The layout is compressed into a single block, leaving no free sections or gaps. Sadly, the escape key can’t roll alone, as it needs extra space. Even though you will get access to these keys, they wouldn’t just be as functional like in the full-size keyboard.
For example, to access the F- row keys, you have to hold the FN-keys, press numbers 1-9 plus the symbols to create the rest of the row. To successfully do this, your fingers need to be at particular positions. They either have to hold the FN or PN keys to access the different functionalities, which can be pretty challenging to master.
How Many Keys are on a 60% Keyboard?
A 60 percent keyboard has around 58 to 68 keys depending on the different layouts. It has only 15 units and 5 rows. Although it has a thin frame, the exact numbers of keys differ between the designs. For instance, ANSI-derived layout like the KBC Poker has 61 keys. A Filco Minila ISO has 68 keys, while HHKB has around 60 keys.
60% keyboard vs. Full-Size Keyboards
A full-size keyboard has 104, 105, or even 108 keys depending on whether the model is ANSI (USA), ISO (EU), or JIS (Japan) layout. It contains a number pad, function keys, arrow keys, and a home cluster. Because of its size, the manufacturers usually get more creative and fill the keyboards with several features. Some even come with extra keys and media controls.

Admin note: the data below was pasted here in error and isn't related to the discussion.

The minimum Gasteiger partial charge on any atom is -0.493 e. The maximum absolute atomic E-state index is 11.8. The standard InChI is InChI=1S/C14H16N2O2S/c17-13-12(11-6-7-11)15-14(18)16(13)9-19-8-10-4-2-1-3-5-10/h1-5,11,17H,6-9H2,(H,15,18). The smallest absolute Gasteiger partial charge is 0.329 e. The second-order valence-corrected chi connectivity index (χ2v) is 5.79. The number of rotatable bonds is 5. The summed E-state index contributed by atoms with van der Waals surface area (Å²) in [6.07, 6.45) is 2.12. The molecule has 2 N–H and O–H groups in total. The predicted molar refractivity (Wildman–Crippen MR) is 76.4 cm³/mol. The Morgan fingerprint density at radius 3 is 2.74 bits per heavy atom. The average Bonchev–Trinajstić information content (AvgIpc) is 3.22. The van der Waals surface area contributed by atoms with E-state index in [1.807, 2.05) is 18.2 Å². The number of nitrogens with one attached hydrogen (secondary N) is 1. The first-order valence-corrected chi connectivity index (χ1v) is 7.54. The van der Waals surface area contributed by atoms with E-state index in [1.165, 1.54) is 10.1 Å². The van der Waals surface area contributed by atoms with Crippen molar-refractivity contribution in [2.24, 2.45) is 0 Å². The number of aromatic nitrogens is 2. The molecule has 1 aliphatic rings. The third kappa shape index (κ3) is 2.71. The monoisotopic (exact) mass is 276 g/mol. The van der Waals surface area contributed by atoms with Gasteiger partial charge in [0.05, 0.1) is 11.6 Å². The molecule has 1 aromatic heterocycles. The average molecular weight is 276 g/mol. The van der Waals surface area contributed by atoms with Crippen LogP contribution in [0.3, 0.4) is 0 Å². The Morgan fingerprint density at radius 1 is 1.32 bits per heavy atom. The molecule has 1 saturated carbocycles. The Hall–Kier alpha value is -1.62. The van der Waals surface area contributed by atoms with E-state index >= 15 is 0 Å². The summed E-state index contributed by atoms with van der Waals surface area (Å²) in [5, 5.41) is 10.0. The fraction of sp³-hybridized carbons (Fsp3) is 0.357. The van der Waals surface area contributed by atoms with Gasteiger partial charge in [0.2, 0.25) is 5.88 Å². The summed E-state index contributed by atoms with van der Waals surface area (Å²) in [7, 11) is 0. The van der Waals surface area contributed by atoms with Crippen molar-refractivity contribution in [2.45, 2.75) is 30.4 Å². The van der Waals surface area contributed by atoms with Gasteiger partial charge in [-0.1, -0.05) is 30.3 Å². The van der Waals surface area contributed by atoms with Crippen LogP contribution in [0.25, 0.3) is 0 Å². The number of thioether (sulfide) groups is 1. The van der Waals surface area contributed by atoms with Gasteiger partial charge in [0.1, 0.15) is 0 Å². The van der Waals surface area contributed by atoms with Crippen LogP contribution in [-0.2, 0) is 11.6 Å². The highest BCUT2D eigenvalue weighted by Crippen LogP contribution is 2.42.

The excess keys are called the macro keys. They are useful as they save you time while using the keyboard, and translate to more functionality. A full-size keyboard is excellent for anyone who needs to have the different types of keys at their disposal. It could be for gaming, work, or browsing.
This keyboard is also more expensive than the 60 percent one as it requires several extra switches when creating it. The functionality of a full-size keyboard comes at the expense of size, as it takes a lot of space.
Most people opt for a 60 percent keyboard because of the small form factor. Unlike a full-size keyboard which eats tons of space a, 60% keyboard occupies little space. Moreover, it allows freedom and a user can effortlessly adjust the position of their keyboard.
The size makes it easily portable from one place to another. However, with fewer keys, it has less functionality than its counterpart thus challenging to use.
If you are low on space, looking for comfort, or need something you can easily carry around, the 60 % keyboard is perfect. However, if you want a keyboard that’s widely available in the markets, has all keys with the widest variety to choose from, a full-size keyboard is what to go for.
60% vs 65% Keyboard
60% keyboard has a close relationship with its sister 65% keyboard. It has an ultra-compact layout, and it’s comfortable to type on. At a first look, you might think these two are the same. Both are small in size and are great options for those who want to save on space.
Most people who can’t get used to 60% keyboard have the alternative to go for 65% keyboard. The two are the same, but the 65% keyboard has arrow keys.